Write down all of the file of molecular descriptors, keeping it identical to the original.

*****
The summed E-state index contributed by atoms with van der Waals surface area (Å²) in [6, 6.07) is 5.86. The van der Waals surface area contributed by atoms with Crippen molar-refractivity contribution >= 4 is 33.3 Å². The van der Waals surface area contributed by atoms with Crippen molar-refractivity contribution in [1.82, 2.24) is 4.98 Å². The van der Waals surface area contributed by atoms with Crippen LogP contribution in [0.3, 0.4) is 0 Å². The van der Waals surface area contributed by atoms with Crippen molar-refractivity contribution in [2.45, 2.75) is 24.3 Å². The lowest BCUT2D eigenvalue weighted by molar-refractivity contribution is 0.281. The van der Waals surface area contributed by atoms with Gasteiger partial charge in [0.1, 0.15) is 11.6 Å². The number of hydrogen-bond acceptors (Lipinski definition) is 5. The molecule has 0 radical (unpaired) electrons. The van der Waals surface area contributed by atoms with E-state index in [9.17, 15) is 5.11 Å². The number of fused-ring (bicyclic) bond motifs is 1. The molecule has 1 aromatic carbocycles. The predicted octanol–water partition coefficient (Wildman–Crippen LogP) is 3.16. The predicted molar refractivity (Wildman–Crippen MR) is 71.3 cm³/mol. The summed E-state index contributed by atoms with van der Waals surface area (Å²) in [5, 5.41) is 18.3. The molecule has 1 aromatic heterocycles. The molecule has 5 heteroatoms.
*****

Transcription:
The summed E-state index contributed by atoms with van der Waals surface area (Å²) in [6, 6.07) is 5.86. The van der Waals surface area contributed by atoms with Crippen molar-refractivity contribution >= 4 is 33.3 Å². The van der Waals surface area contributed by atoms with Crippen molar-refractivity contribution in [1.82, 2.24) is 4.98 Å². The van der Waals surface area contributed by atoms with Crippen LogP contribution in [0.3, 0.4) is 0 Å². The van der Waals surface area contributed by atoms with Crippen molar-refractivity contribution in [2.45, 2.75) is 24.3 Å². The lowest BCUT2D eigenvalue weighted by molar-refractivity contribution is 0.281. The van der Waals surface area contributed by atoms with Gasteiger partial charge in [0.1, 0.15) is 11.6 Å². The number of hydrogen-bond acceptors (Lipinski definition) is 5. The molecule has 0 radical (unpaired) electrons. The van der Waals surface area contributed by atoms with E-state index in [9.17, 15) is 5.11 Å². The number of fused-ring (bicyclic) bond motifs is 1. The molecule has 1 aromatic carbocycles. The predicted octanol–water partition coefficient (Wildman–Crippen LogP) is 3.16. The predicted molar refractivity (Wildman–Crippen MR) is 71.3 cm³/mol. The summed E-state index contributed by atoms with van der Waals surface area (Å²) in [5, 5.41) is 18.3. The molecule has 1 aromatic heterocycles. The molecule has 5 heteroatoms.